All 18 results for speaker:Lord Cooke of Thorndon

Sexual Offences Bill [HL] (2 Jun 2003)

Lord Cooke of Thorndon: My Lords, I do not often trouble your Lordships, being constrained by the convention that one does not speak in your Lordships' House unless one knows something about the subject. But it chances that I have a certain degree of expertise in the matter of non-consensual sex. It leads me to a position in principle not far removed from that of the previous four speakers in the debate. In New...

Sexual Offences Bill [HL] (2 Jun 2003)

Lord Cooke of Thorndon: My Lords, that is substantially correct, but it must be remembered that the number of convictions for rape has dramatically increased. However, the rate of convictions as against complaints—complaints have also increased—is about 35 per cent.

Sexual Offences Bill [HL] (9 Jun 2003)

Lord Cooke of Thorndon: My Lords, I support the noble Lord, Lord Campbell of Alloway. The Minister tabled an amendment to Clause 1(3) to introduce a partly objective test in cases where the victim does not in truth consent, but the defence of honest belief in consent is raised. The element of objectiveness under the amended test would be whether, "in all the circumstances (including any steps A has taken to...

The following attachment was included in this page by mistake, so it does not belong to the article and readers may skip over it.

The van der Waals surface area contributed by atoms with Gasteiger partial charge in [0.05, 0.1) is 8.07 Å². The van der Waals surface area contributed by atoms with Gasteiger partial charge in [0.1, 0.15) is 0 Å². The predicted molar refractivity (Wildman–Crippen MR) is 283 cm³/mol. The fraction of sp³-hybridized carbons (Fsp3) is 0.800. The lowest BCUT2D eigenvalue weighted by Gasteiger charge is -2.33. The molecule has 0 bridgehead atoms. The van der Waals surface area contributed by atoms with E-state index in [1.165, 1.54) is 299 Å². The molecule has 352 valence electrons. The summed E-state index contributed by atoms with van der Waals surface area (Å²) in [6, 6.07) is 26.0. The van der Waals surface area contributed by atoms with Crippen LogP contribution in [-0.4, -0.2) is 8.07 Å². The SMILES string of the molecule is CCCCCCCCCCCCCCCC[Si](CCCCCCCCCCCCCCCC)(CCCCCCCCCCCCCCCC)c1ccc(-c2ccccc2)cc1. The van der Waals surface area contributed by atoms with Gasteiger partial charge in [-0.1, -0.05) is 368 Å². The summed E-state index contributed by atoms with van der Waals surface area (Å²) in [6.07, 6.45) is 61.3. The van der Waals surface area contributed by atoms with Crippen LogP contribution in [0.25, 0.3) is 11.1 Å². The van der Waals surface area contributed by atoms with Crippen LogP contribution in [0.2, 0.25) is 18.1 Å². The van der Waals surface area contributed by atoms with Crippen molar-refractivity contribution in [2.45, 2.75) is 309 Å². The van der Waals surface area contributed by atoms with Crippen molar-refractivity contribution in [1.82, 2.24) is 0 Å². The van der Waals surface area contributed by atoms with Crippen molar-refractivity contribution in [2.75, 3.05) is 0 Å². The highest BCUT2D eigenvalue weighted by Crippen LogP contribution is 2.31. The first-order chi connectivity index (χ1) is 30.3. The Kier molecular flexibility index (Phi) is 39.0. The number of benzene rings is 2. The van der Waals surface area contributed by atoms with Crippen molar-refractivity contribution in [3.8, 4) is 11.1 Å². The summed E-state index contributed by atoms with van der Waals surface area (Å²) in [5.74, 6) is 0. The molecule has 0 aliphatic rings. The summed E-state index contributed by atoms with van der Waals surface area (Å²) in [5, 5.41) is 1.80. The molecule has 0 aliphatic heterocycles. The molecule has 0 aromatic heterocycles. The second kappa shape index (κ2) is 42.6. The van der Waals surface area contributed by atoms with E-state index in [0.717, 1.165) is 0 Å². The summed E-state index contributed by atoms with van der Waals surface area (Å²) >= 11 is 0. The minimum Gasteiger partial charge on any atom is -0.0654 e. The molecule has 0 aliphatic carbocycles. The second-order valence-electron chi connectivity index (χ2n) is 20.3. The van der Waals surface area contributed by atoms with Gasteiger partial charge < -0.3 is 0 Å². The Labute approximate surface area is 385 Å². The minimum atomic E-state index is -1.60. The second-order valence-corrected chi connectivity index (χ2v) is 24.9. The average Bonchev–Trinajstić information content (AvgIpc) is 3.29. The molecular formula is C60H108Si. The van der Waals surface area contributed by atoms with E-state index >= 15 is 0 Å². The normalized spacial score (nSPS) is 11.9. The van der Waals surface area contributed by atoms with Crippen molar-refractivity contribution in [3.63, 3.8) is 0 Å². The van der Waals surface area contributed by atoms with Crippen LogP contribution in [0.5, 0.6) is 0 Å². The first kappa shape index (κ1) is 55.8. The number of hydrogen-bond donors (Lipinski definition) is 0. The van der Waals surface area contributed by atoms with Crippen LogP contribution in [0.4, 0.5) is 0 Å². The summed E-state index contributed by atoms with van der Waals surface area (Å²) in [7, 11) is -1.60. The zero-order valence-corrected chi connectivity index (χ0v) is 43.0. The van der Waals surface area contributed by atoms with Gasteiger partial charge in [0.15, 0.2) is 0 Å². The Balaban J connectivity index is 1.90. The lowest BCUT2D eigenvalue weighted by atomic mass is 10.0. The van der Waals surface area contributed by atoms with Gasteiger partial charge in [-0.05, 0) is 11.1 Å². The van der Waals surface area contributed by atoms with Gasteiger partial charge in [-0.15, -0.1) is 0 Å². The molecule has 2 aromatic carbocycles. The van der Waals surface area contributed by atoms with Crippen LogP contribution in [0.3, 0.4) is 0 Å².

Sexual Offences Bill [HL] (17 Jun 2003)

Lord Cooke of Thorndon: My Lords, before the noble Baroness replies, I rise to sound a partly wistful but nevertheless supportive note. Previously in the House, I gave support in the light of the experience of New Zealand to the inclusion of some objective element in the defence of belief in consent when rape is charged. As the debate then developed, the House appeared to be in sympathy with that view. The then...

Criminal Justice Bill (15 Jul 2003)

Lord Cooke of Thorndon: I regret that on this matter I must differ from some respected, eminent and eloquent colleagues of Bench and Bar. It may well be that I swim against the tide of sentiment, but is it not indeed largely a tide of sentiment and myth? The Universal Declaration of Human Rights, the International Covenant on Civil and Political Rights and the European Convention on Human Rights do not speak of a...